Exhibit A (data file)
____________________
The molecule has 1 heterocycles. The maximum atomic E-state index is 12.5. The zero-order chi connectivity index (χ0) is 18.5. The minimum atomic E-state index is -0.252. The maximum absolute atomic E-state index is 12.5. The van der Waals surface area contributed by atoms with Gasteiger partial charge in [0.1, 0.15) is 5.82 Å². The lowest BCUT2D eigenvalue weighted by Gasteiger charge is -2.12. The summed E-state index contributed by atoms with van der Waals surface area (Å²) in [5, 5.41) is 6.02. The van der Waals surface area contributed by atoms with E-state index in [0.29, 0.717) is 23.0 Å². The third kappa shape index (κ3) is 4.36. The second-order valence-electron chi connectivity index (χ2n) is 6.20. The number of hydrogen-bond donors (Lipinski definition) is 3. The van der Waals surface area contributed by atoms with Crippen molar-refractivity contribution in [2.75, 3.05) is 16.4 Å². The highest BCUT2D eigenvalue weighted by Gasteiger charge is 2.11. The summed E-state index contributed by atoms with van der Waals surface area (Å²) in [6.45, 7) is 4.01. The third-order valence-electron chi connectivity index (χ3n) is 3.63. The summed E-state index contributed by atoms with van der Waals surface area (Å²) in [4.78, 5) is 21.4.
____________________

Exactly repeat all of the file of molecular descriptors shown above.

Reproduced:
The molecule has 1 heterocycles. The maximum atomic E-state index is 12.5. The zero-order chi connectivity index (χ0) is 18.5. The minimum atomic E-state index is -0.252. The maximum absolute atomic E-state index is 12.5. The van der Waals surface area contributed by atoms with Gasteiger partial charge in [0.1, 0.15) is 5.82 Å². The lowest BCUT2D eigenvalue weighted by Gasteiger charge is -2.12. The summed E-state index contributed by atoms with van der Waals surface area (Å²) in [5, 5.41) is 6.02. The van der Waals surface area contributed by atoms with E-state index in [0.29, 0.717) is 23.0 Å². The third kappa shape index (κ3) is 4.36. The second-order valence-electron chi connectivity index (χ2n) is 6.20. The number of hydrogen-bond donors (Lipinski definition) is 3. The van der Waals surface area contributed by atoms with Crippen molar-refractivity contribution in [2.75, 3.05) is 16.4 Å². The highest BCUT2D eigenvalue weighted by Gasteiger charge is 2.11. The summed E-state index contributed by atoms with van der Waals surface area (Å²) in [6.45, 7) is 4.01. The third-order valence-electron chi connectivity index (χ3n) is 3.63. The summed E-state index contributed by atoms with van der Waals surface area (Å²) in [4.78, 5) is 21.4.